The 54th round of the Cairo International Book Fair (CIBF) is facing huge challenges due to the current economic crunch. Conditions have certainly affected book sales, though not the overwhelming desire to visit the fair, nor the keenness of Arab publishers to participate in the belief that being present and maintaining the trust of the reader is an achievement in itself.
One fair visitor is Hussein Nahaba, an Iraqi translator and writer, and the founding president of Ebjed Foundation for Translation, Publishing and Distribution, which he established in Iraq four years ago. Nahaba used to visit the CIBF frequently for many years, but this is his first time as a publisher.
“My fellow publishers advised me to participate as it is one of the three best and most important book fairs in the Arab region. Actually, this is what I felt myself by being here this year. More than excellent organisation, a huge number of visitors, and intense presence of publishers from across the Arab region and the world.” However, according to Nahaba, despite the large number of visitors, sales to individuals are small compared to sales to distributors and bookshops, but the latter buyers have created a kind of balance. “We have reduced prices significantly despite the high cost of publishing. I am already well-known as a translator in Arab cultural circles, and that helps together with the fact that the titles we publish – fiction, history, criticism – are unique and new, which makes them attractive to distributors and bookshops.” But aside from financial considerations, Nahaba feels that participating in the CIBF is a benefit in itself. “This is the place where the audience gets to know you, they get to know Ebjed. What can be better than that?”
Ashjar Publishing and Distribution is one of the UAE’s better established publishers, founded in 2003 and specialising in children’s books. According to Mohamed Dafaallah, the press’ representative at CIBF, this is the third time they have participated, consecutively.
“Our first participation was in the summer 2021 round, and we were surprised at that time by the huge sales and the high demand for our publications, so that we made reasonable profits despite discounts of up to 50 per cent. In addition, we achieved the popularity that we aspired to in the Egyptian market. In the next round, our discounts reached 40 per cent, there were huge sales to individuals and to many local bookshops, and we achieved great popularity on book promoters’ pages on social media, which encouraged us to participate this year, despite the stressful economic conditions.”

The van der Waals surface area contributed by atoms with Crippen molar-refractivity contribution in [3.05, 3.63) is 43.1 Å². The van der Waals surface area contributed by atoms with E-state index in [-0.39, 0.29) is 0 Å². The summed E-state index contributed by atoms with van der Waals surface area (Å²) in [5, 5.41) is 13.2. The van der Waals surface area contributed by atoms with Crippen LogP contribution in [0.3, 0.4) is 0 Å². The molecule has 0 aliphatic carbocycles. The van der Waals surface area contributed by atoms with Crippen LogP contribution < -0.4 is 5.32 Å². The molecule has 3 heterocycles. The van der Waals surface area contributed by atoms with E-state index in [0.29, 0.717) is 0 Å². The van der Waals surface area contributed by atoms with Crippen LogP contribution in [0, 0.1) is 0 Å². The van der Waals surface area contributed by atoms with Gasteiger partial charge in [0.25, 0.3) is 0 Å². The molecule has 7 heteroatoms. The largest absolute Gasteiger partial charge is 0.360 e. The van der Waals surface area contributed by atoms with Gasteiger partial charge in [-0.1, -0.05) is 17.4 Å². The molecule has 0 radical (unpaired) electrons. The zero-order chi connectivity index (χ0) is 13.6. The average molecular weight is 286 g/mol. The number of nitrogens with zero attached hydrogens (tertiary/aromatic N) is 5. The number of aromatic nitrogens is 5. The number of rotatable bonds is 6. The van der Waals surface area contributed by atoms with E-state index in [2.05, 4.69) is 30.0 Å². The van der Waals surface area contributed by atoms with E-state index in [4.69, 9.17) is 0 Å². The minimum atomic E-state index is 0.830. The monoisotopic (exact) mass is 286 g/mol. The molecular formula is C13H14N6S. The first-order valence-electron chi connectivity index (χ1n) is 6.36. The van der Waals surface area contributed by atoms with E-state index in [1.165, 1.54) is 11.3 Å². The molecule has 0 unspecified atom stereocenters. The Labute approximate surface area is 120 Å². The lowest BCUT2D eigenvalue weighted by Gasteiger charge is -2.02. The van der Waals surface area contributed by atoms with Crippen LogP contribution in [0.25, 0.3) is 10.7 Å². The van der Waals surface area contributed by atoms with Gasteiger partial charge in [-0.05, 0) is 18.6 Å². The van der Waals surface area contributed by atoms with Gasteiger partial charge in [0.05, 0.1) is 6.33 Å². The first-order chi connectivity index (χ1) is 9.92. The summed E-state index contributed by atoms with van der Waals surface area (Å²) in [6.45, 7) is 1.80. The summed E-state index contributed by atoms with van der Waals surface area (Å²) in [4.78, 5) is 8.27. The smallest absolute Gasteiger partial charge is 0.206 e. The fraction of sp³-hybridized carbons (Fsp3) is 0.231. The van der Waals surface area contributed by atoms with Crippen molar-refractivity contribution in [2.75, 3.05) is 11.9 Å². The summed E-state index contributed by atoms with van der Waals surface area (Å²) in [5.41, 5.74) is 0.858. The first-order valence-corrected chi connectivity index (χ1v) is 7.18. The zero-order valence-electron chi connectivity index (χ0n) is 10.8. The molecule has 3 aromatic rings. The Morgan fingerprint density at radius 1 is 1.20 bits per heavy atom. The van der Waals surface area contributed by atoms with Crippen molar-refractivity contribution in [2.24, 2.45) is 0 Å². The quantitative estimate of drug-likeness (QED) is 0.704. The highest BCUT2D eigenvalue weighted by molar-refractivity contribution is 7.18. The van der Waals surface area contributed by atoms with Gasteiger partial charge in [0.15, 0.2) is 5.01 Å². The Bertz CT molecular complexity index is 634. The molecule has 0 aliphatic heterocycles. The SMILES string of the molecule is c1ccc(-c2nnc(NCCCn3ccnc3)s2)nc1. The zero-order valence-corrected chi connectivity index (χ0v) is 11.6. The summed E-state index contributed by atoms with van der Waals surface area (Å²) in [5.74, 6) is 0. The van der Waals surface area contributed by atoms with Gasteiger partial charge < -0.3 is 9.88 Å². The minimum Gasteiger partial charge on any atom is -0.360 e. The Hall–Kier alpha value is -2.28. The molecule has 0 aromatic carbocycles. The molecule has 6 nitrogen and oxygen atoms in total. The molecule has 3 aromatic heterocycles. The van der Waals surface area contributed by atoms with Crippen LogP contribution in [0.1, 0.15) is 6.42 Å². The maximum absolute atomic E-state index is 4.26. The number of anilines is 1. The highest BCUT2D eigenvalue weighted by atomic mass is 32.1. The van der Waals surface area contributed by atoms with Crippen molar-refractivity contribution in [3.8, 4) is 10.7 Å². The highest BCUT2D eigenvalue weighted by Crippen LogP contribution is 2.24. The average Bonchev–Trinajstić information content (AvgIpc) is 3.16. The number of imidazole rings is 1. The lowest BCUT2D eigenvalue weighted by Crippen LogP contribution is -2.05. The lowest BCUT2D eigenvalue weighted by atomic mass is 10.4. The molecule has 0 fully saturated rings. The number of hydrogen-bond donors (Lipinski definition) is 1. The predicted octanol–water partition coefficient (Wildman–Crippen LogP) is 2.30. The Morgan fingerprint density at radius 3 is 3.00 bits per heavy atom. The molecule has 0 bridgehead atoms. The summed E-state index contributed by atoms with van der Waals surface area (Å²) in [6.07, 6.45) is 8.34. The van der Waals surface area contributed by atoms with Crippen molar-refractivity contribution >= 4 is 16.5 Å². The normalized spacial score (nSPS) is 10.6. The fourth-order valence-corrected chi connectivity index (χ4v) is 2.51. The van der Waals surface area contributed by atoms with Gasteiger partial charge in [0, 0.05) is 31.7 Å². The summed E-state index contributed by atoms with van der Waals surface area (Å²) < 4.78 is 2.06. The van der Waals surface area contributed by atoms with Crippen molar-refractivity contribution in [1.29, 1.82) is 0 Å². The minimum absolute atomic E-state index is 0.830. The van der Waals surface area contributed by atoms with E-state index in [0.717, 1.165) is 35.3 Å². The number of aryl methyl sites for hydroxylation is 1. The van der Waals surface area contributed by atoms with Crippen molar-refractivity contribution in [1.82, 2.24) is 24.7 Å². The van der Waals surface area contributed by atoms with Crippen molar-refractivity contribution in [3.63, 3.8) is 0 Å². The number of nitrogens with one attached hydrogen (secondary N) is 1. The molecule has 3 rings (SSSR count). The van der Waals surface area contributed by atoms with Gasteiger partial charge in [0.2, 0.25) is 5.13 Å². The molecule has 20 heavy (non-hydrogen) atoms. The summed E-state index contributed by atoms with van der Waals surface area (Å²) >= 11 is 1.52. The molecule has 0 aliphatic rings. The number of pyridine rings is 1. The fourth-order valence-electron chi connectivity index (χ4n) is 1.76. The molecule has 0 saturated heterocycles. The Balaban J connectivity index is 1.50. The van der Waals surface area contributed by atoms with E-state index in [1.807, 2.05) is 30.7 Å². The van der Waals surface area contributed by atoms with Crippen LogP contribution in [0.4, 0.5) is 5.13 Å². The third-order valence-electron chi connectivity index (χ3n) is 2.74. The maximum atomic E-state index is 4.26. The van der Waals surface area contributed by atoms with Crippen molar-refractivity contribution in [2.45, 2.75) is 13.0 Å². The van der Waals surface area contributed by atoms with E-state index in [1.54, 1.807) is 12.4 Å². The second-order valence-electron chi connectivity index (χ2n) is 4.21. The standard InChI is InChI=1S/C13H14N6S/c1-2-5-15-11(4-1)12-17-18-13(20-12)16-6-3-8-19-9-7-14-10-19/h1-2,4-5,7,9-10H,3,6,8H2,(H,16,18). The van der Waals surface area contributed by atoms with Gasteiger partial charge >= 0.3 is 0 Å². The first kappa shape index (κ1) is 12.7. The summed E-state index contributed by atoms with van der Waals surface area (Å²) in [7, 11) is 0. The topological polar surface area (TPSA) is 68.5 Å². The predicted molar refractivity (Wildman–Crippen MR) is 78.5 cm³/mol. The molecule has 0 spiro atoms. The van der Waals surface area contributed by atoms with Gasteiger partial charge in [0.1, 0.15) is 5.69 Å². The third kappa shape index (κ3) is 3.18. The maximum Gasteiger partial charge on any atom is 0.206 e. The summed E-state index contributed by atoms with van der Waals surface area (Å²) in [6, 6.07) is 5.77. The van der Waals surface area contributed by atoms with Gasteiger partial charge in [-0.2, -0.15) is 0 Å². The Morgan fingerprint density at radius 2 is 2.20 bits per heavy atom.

One problem was the way the new exchange rates affected the prices of books, however. A famous series that helps to teach children Arabic rose from LE600 to LE1450 despite the 30 per cent reduction. “The real price of the book has not changed, but the difference in the value of the currency exceeded our expectations,” Dafaallah adds, pointing out that most of their publications being children’s books filled with quality colour illustrations raises the cost of printing, but middle-class families with even more limited budgets being the main target buyer complicates things even more. Yet Dafaallah feels it is still worth participating: “We gained a foothold in the Cairo Book Fair, and in the Egyptian market, and we won’t lose that.”
Fergiani Publishing and Distribution is a newly founded Libyan publishing house that established a branch in Cairo several years ago. They print some of their publications in Egypt, and others abroad. Ghassan Fergiani, the owner, came all the way from London to supervise its pavilion at the CIBF. He says that the economic crisis affects the publishing industry and therefore book prices, but the biggest challenge facing a Libyan publishing house is that it has specialised since its inception in non-fiction books about Libya, which takes a long time to create a base for readers, whether in Egypt or in the Arab region. “Since last year, we have followed a new approach by focusing on fictional works by Libyan and Arab writers and translations, in addition to our traditional publications, in the hope of reaching a wider audience.” Fergiani believes that presence in the CIBF is an indispensable opportunity for expansion. “The economic crisis hits the whole world, but presence is vital for continuity in our project.”
Jaber Abu Fares is here in his capacity as the head of the Jordanian Publishers Association and Director of the Amman International Book Fair. His country is the guest of honour of the 54th round of the CIBF, and he says that, here as in Jordan, publishing is more of a challenge due to economic conditions, but also due to the decline in demand for paper books and electronic piracy. This year is seeing a significant increase in the book prices because of the value of the Egyptian pound against the dollar, which is the currency in which books are priced. But to counter this, he indicates that the Jordanian Publishers Association decided on a set of measures to relieve buyers and publishers at the same time.